In turn, the only requirement at the time of distribution for tax-free treatment from an HSA is that the withdrawal either cover a current medical expense, or be used to reimburse a prior one (that was itself paid out of pocket, was not reimbursed from another source, and was not previously claimed as an itemized deduction). This means that medical expenses can occur now and be reimbursed later (even far later) in the future and still be qualified, as long as documentation of the medical expense is maintained and as long as the medical expense occurred after the HSA was originally established. Alternatively, this means that funds can be contributed now to an HSA, and grow tax-free for years or even decades, before being used (tax-free including all those years of growth) for a distant future medical expense.
Even further extending the favorable deferral period for an HSA, the rules stipulate that if the HSA is not used before death, a surviving spouse can continue the HSA in his/her own name and continue the preferential tax treatment (including future tax-free withdrawals). This form of HSA spousal rollover is similar to that permitted for retirement accounts.
A Supplemental Retirement Vehicle - The Retirement Health Savings Account (HSA)
What Can You Use Your Health Savings Account For?
The classic view of an HSA is that it’s an account to hold the money that someone sets aside to cover the deductible for their health insurance. Funds are contributed to the account on a pre-tax basis, and to the extent they’re subsequently used (typically that year) to cover the unreimbursed expenses associated with the health plan’s deductible, the end result is that health expenses are paid on a pre-tax basis (with the HSA as the ‘conduit’ to make that happen). This is often a better tax treatment than paying health care expenses directly from a checking account, where payments are just "normal" medical expenses with a deduction limited to 10% of Adjusted Gross Income (AGI) for those under age 65... which means most or all medical expenses paid out of pocket don’t actually produce a tax benefit.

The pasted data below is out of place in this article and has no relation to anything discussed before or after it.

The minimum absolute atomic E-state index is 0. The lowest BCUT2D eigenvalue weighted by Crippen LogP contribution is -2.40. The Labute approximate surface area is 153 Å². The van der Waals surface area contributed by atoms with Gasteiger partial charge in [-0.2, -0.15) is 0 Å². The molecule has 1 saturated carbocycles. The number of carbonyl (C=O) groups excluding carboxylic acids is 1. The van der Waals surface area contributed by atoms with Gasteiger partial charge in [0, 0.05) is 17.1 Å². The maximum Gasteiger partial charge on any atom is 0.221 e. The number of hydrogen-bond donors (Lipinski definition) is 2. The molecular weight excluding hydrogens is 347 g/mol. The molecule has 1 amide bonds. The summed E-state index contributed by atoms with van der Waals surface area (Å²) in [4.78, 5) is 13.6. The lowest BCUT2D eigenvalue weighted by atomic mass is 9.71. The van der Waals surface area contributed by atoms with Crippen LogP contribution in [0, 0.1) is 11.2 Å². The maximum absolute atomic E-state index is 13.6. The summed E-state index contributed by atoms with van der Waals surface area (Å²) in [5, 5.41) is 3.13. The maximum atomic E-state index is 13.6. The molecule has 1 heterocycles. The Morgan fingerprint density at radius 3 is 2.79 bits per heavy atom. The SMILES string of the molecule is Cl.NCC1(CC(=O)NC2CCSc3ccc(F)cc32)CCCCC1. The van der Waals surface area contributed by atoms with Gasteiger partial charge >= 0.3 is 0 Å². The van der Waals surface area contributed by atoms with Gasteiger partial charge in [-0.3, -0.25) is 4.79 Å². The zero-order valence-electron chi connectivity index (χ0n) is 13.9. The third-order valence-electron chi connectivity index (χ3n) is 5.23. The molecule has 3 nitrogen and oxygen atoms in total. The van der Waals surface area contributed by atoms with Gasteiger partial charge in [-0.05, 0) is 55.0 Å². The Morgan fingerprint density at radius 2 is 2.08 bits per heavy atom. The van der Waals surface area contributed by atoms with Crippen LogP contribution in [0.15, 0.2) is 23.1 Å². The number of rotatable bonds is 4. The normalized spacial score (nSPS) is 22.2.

In addition, to the extent that not all the funds for the HSA are actually used on medical expenses for the current year – for instance, the account owner didn’t actually incur enough medical expenses to use the funds in the first place – the remaining account balance simply “carries over” to be used in a subsequent year.
Other Health Savings Account Uses
Because there’s no requirement that HSA funds be used to cover medical expenses in the current year – the HSA can be used in the future – an alternative opportunity emerges: to contribute funds to an HSA, and deliberately not use them as medical expenses are incurred. Instead, medical expenses are paid out of pocket – in addition to the HSA contribution – and the HSA funds are allowed to accrue (tax-free) for future use instead.
Of course, the caveat to this approach is that it’s only helpful if the funds really can be used in the future on a tax-free basis. If it turns out they have to be withdrawn as a non-qualified distribution, the inhospitable taxes plus 20% penalty will apply. Yet the reality is that for a future retiree, the odds are overwhelming that some medical expenses really will be applicable in retirement. In fact, “typical” retiree expenses on health care are often as much as $500/month (or $1,000/month for a married couple), much of which covers HSA-eligible qualified medical expenses like Medicare premiums and out-of-pocket medical costs (although Medigap coverage doesn’t count). Cumulatively, Fidelity’s annual “Health Care Cost Estimate” study for retirees estimates that a 65-year-old couple will need a whopping $245,000 to cover health care expenses in retirement.
In other words, if we think of expenses in retirement as including both medical and “other” retirement expenses (where “other” includes housing, entertainment, food, lifestyle, and everything else that isn’t medical), then an HSA can be used to save for the medical portion of retirement expenses, and retirement accounts can be used for all other retirement expenses. In fact, with the virtual certainty of ongoing Medicare premiums along, contributing to an HSA now is effectively a form of Medicare Health Savings Account, allowing tax-free growth for future Medicare expenses. Which ultimately is a better strategy than “just” using retirement accounts for retirement, given that the HSA has better tax treatment (pre-tax going in and tax-free coming out) than any type of retirement account (which only gets the tax-deduction up front or tax-free distributions, but not both).
Paying Medical Expenses Out Of Pocket To Defer HSA Distributions For Medicare Premiums
Given that eligibility to contribute to an HSA starts with being a participant in a high-deductible health plan – which means if a health event happens, there will be significant out-of-pocket medical expenses to cover – the strategy of using an HSA as an accumulation vehicle to supplement retirement effectively means having a high-deductible health plan, funding the HSA, and then not using the HSA for the inevitable health care expenses that occur.